an Italian Interior Ministry’s official statement reported on September 15th, 2017.

The statement also points out “the need to complete the training activities of the Libyan Coast Guard with the aim, at the end of the courses, of giving back the ships of the naval units still guarded by Italy” and states that “Italy will send emergency aids to the local area’s [South] communities through the institutional channels of the Libyan authorities”.

The last shipments were sent by Italy to the coastal towns of Sabratha and Zwara back in August 2017.

[Read about Italy sending aids to Sabratha and Zwara last August on Between Libya And Italy]

Details of the mission still lacks: inside or outside Libya?

It’s not clear, as for the statement, where the mission would be set up, whether inside or outside Libya: while the statement simply reads that “[the Libyan authorities […] called for a major engagement from Niger, Chad and Mali […]” a Sole 24 Ore‘s article anticipating parts of it just reads of “a mission at Libya’s Southern border, thus in correspondence of Niger and Chad”. The article also stated – by quoting anonymous “sources from the Ministry” – that “the mission’s details have yet to be defined”, that could maybe explain the ambigous formula in the statement. 

Set up inside Libya, it would be the third Italian mission in the Country after the first one in Misrata started in October 2016 and the second one in Libya’s national waters off Tripoli, launched in August 2017.

About a military collaboration between Rome and Tripoli over the South: Italy officially rejected reports of a mission last May.

“Italian troops will collaborate with the Libyan police forces over controlling the Southern border”Sole 24 Ore also stated with details not included in the official statement.

[Read about Italy rejecting reports of a military mission just outside Libya’s Southern border last May on Between Libya And Italy]

While Italy’s secret services likely collaborated with some Libyan military personnel in the South as two Italian workers were briefly kidnapped near Ghat and then succesfully released in November 2016, Italy’s CoS office officially rejected press reports of a mission just outside the Libyan border – exactly in Niger – the following May: the mission, back then labelled as Deserto Rosso (Red Desert), appeared to be very similar to the one now officially agreed.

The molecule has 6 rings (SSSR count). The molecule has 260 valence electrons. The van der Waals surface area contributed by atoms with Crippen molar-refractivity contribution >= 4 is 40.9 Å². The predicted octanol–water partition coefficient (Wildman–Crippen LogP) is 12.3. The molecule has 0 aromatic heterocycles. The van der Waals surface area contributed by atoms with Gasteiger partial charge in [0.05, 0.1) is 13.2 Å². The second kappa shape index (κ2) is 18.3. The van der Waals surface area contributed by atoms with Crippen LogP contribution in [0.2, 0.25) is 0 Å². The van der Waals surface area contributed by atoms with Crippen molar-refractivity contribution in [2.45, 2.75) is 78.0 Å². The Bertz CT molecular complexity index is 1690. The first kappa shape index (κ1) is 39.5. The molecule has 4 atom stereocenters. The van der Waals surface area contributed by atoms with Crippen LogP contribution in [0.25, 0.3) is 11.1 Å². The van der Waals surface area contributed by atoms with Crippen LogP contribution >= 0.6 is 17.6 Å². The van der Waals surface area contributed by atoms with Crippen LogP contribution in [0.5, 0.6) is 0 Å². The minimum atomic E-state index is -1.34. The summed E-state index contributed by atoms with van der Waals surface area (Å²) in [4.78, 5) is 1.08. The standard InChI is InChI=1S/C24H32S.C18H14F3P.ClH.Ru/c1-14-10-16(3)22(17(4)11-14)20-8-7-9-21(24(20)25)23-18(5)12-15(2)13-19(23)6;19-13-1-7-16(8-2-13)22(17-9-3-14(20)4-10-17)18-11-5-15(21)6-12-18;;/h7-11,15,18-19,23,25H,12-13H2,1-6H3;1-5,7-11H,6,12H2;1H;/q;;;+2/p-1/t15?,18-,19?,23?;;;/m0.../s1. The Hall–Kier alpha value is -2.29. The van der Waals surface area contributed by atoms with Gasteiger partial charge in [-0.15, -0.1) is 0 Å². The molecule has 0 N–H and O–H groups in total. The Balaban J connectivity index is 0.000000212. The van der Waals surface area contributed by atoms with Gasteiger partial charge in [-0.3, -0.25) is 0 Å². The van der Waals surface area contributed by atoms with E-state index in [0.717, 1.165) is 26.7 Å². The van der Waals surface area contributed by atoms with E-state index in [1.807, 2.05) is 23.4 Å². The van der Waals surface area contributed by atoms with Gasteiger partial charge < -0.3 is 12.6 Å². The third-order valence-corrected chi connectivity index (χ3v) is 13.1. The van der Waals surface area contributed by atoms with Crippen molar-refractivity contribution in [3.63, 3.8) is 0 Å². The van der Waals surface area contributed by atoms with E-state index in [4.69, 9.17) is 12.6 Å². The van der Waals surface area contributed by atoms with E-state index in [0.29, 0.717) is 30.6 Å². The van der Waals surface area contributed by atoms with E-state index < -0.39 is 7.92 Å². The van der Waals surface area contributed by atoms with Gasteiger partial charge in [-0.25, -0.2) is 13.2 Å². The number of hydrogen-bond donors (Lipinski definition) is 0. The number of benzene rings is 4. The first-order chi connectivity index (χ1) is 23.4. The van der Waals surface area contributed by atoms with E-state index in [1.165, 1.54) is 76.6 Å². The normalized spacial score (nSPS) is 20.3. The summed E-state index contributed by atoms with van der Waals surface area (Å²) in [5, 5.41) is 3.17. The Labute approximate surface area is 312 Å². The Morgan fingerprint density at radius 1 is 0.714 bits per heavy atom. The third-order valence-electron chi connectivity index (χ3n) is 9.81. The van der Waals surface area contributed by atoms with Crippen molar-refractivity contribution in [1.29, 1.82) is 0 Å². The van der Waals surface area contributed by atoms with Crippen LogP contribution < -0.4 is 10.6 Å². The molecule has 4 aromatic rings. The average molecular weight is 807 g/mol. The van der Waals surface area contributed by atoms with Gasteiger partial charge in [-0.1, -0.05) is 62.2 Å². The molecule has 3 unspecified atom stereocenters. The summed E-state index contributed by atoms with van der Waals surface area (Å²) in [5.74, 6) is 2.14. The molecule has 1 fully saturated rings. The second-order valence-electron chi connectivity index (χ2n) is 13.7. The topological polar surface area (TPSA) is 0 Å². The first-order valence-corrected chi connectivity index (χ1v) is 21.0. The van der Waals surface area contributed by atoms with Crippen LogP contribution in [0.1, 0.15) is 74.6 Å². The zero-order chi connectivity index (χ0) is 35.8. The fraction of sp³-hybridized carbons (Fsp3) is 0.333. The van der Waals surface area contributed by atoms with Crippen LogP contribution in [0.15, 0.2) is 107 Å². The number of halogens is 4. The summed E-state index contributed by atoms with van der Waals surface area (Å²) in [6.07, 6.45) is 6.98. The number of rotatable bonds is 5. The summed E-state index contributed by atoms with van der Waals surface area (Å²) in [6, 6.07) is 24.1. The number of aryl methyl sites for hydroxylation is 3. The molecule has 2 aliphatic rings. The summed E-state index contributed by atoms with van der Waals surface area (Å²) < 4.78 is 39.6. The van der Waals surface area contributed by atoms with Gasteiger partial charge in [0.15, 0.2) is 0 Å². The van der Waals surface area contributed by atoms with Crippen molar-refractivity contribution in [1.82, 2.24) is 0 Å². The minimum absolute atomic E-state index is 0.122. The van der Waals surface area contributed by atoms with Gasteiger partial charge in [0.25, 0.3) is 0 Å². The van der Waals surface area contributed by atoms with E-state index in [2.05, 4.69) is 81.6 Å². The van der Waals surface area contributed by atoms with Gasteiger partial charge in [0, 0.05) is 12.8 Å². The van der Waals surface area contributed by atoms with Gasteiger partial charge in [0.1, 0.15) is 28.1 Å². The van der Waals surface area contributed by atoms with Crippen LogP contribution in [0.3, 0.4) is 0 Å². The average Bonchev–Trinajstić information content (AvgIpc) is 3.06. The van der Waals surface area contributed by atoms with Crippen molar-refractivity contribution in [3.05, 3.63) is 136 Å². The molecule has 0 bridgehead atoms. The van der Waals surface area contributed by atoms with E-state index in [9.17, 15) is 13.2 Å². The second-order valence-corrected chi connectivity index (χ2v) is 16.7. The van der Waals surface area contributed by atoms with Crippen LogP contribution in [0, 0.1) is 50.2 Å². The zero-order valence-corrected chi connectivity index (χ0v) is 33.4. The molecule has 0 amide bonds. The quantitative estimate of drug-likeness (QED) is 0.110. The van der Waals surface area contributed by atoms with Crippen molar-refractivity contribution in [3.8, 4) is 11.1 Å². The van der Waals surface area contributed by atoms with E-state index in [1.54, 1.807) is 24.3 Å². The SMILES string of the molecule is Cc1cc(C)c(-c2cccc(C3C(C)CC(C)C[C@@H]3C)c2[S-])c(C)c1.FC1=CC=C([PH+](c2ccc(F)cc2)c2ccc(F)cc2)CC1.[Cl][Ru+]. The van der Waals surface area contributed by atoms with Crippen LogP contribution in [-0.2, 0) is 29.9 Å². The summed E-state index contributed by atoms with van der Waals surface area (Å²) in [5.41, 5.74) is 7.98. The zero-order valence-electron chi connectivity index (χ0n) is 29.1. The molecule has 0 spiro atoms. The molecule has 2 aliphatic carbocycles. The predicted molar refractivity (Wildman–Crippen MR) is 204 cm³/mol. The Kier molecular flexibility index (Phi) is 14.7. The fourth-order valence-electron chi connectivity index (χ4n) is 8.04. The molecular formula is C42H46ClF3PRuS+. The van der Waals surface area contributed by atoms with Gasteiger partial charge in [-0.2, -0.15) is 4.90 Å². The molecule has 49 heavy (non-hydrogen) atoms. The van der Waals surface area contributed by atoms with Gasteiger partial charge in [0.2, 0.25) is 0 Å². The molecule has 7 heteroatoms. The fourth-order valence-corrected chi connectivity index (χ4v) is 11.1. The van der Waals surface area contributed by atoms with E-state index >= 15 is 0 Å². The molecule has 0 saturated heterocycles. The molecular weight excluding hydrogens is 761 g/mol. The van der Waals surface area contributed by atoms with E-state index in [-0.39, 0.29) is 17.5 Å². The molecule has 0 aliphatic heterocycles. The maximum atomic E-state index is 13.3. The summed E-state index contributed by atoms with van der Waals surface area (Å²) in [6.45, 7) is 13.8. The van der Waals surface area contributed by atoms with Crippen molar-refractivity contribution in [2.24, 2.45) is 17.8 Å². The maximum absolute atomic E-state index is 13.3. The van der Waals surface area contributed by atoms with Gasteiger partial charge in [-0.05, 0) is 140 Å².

[Read about the reported collaboration between Italian and Southern Libyan forces during the November 2016 kidnapping of two Italian workers on Between Libya And Italy]

Italy’s Interior Minister Marco Minniti, however, has strightened contacts with the neighbouring Countries of Libya, meeting their representatives at least twice in Rome during 2017: in the latest of the two meetings Mali also attended for the first time.

[Read about Italy’s Minister of Interior Marco Minniti meeting Libya’s neighbouring Countries in Rome in the latest August 2017 meeting on Between Libya And Italy]

What about LNA’s presence in Fezzan?

Back in August, Marshal Khalifa Hafter mentioned both Italy and Europe when interviewed by the Italian press soon after he had verbelly threatened the Italian warships in the national waters off Tripoli. In that occasion he spoke in a more friendly way, calling on Rome and Bruxelles to support him over the control of Libya’s Southern border.

[Read the unofficial translation into English of the August 2017 interview to Marshal Khalifa Hafter on Between Libya And Italy]